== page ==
Hard ‘skin’ on the surface of soils helps keep dust storms at bay | Science


Two years ago, 24 million tons of dust lifted high above Africa to create a plume that swirled across the Atlantic Ocean and covered Puerto Rico in a pink patina. An unusually meandering jet stream helped launch the monster dust cloud. But this week, ecologists fingered another factor in such storms: the disappearance of biocrust, a microbial mat that coats dryland soil and helps keep dust in place. “It glues the sand together,” says Bettina Weber, an ecologist at the University of Graz and co-author of the new study.

Trampled by livestock and scorched by climate change, that glue is likely to become weaker in the future, researchers say, leaving the soil prey to wind. The dust study “demonstrates that biocrust loss in one area of ​​the world can have wide-ranging and far-flung impacts,” says Rebecca Finger-Higgens, an ecologist at the US Geological Survey.

A biocrust is a hard surface coating or “skin,” typically a few millimeters thick, containing a thriving community of fungi, lichen, moss, cyanobacteria, and other microbes. Historically ecologists have paid little mind to biocrusts, which cover soils in arid, semiarid, and extremely cold places all over the world. But researchers have realized these coatings produce and process nutrients that nearby organisms need to thrive, especially in arid environments. They also help a dryland soil retain its little moisture.

In 2018, Weber, postdoc Emilio Rodriguez-Caballero, and their colleagues mapped all of Earth’s biocrusts, concluding they cover 12% of the land surface. They then teamed up with climate modelers and dust experts to figure out how much dust formation the biocrust glue currently averts. First, the researchers compiled data about how much wind it takes to destroy the biocrust and blow the soil away. They calculated dust emissions at 31 different sites, then fed the results into a model that predicted worldwide dust emission — and how much it would rise without the biocrusts. “[They] used a very elegant combination of field data and modeling, ”says Fernando Maestre, a dryland ecologist at the University of Alicante.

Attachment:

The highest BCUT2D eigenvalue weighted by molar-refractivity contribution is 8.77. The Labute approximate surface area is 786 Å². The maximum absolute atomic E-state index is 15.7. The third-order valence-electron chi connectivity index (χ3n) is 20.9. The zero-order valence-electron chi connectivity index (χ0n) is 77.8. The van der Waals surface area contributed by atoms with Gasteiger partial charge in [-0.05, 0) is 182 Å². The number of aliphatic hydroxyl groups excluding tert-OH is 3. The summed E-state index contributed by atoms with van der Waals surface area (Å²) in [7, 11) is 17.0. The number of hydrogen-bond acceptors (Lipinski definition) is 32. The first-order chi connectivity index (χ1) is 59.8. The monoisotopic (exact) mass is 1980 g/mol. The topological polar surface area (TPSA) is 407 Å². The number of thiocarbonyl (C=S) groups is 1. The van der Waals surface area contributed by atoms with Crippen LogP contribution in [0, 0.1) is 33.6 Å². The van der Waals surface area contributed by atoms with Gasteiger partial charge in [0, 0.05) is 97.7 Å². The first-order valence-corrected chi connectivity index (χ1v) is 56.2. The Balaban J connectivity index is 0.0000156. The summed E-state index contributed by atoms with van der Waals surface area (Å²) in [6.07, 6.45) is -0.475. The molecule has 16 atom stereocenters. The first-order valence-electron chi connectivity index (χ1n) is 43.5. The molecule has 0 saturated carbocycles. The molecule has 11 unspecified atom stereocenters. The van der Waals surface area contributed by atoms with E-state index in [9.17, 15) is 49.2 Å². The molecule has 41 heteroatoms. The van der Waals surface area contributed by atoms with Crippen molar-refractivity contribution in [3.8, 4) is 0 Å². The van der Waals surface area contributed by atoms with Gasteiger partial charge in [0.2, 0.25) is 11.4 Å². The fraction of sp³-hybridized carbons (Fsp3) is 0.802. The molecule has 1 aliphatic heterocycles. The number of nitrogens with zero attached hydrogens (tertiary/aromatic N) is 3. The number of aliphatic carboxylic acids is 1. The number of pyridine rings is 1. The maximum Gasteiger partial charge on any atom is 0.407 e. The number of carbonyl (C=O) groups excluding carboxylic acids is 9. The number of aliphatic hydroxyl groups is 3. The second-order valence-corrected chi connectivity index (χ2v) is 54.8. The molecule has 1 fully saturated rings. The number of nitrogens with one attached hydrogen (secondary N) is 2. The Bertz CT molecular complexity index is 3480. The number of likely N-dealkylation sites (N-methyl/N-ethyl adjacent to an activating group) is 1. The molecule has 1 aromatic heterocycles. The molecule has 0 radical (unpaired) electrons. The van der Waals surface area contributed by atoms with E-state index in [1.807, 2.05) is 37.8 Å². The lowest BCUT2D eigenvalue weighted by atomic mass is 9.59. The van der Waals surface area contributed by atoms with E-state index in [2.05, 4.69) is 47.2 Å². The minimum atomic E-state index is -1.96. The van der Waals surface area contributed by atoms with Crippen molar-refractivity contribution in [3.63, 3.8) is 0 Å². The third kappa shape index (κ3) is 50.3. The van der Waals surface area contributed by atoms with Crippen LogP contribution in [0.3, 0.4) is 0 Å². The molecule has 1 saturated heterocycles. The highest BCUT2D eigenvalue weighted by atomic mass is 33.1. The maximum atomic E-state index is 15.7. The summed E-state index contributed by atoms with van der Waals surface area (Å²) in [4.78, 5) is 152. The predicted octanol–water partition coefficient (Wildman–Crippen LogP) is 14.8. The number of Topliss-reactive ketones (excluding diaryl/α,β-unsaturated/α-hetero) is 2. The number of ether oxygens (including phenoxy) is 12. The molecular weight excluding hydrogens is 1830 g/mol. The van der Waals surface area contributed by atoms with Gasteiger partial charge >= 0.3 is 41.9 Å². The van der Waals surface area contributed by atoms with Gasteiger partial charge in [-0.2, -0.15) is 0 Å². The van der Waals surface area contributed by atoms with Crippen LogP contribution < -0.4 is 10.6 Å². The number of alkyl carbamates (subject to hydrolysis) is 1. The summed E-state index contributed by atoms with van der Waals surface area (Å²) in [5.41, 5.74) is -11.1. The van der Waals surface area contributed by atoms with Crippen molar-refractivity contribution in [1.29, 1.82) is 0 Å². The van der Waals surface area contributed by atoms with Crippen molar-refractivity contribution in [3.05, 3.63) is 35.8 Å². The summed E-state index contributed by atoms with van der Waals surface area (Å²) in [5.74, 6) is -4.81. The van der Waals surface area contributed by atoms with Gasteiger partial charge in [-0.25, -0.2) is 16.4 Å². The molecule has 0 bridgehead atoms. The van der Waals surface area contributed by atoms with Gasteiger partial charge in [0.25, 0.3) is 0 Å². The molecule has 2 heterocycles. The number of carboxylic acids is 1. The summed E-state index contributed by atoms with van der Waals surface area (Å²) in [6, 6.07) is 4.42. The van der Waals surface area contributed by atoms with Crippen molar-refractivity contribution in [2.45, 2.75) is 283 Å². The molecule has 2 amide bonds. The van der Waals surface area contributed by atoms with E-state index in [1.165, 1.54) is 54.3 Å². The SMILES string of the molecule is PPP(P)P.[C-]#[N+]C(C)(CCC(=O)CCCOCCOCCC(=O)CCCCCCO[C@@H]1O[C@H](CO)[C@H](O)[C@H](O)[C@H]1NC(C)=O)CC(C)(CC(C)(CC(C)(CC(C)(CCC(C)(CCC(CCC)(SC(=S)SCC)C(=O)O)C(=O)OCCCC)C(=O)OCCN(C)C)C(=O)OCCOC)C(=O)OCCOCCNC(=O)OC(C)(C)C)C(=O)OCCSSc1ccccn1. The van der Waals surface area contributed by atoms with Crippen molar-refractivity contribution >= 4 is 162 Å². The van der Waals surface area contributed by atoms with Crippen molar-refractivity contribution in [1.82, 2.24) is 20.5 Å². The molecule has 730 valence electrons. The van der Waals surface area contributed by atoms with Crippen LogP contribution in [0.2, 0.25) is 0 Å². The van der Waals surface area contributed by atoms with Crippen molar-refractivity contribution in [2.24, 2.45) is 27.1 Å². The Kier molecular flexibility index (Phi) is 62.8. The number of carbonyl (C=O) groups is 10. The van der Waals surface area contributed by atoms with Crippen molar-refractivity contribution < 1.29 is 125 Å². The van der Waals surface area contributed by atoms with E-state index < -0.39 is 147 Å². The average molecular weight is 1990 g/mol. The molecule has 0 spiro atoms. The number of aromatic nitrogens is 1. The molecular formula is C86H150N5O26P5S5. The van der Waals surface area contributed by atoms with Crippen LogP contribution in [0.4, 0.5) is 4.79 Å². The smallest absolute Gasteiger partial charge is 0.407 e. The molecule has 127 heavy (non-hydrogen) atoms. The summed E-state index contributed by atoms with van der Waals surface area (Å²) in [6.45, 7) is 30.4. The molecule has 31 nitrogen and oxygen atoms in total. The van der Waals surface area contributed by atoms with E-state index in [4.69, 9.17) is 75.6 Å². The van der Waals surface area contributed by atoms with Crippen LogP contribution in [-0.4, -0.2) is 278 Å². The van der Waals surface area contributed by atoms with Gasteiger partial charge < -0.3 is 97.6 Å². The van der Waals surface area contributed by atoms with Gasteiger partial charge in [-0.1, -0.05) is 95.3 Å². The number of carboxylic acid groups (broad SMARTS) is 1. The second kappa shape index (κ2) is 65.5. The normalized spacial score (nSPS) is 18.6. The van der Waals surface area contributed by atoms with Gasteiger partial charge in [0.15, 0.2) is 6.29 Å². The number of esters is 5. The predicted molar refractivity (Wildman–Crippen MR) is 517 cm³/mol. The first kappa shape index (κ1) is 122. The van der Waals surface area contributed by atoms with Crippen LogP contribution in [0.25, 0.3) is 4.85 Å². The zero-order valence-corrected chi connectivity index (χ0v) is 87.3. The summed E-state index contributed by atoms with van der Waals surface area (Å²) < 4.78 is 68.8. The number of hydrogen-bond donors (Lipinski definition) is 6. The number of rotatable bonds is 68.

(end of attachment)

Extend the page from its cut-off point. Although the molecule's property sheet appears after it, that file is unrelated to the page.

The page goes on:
Biocrusts reduce dust in the air by 700 million tons per year, Weber and her team report this week in Nature Geoscience. That amount would bury all of New York City under 35 centimeters of dust. The study “places biocrusts as key players in preventing dust emissions globally,” Maestre says.

Over the next 65 years, between 25% and 40% of these crusts will vanish, says Rodriguez-Caballero, now at the University of Almeria. Climate change that threatens soil organisms will account for about half the destruction; other damage will come from trampling by humans, livestock, and farm machinery.

Finger-Higgens and colleagues have documented the impact of climate. In a long-term biannual survey of plots in Utah’s Canyonlands National Park, they found that biocrust lichens in particular suffer when temperatures rise. As Canyonlands temperatures rose by 0.27 ° C per decade, lichens, especially those that help convert nitrogen in the air to a form that other organisms can use, have almost disappeared, the team reported on 11 April in the Proceedings of the National Academy of Sciences. With less nitrogen, fewer plants can survive, leaving ever more bare ground and more dust emission, Finger-Higgens says.

Biological soil crust composed of lichens, cyanobacteria, next to a succulent plant.
Biocrusts form from communities of lichen, bacteria, and other microbes.Bettina Weber

Some implications of a dustier climate are unclear, researchers say. The impact of airborne dust on temperatures depends in part on the size of the particles. Dust particles provide nuclei for cloud formation and can cause snow to melt faster. Although dust helps transport important nutrients for plant life, it can make respiratory problems and other health issues worse for people.

Up to now, dusty places like the Sahel were expected to get greener and less dusty as higher carbon dioxide levels have a fertilizing effect, but biocrust loss will likely counteract this process to some degree, Weber and her colleagues note. “Biocrust, dust, [and] climate all exert feedback on each other, ”says Diana Francis, an atmospheric scientist at Khalifa University who is not part of the work.

Climate modelers have often overlooked how dust affects temperature and rainfall, says Michael Mann, an atmospheric scientist at Pennsylvania State University, University Park. The effects of diminishing biocrusts should not be dramatic enough to make much difference in global climate models, he says. But Joseph Prospero, an atmospheric chemist at the University of Miami, cautions that “there are large areas of the Earth for which we have essentially no information” about biocrusts. That may change. Weber, Maestre, Finger-Higgens, and other biocrust experts are seeking funding for standardized measurements of biocrusts around the world.

But researchers say the need to protect these fragile communities is already clear. Reducing emissions and changing farming and other land use practices can help reverse their decline, Maestre says. “The findings provide strong arguments for preserving biocrust communities worldwide.”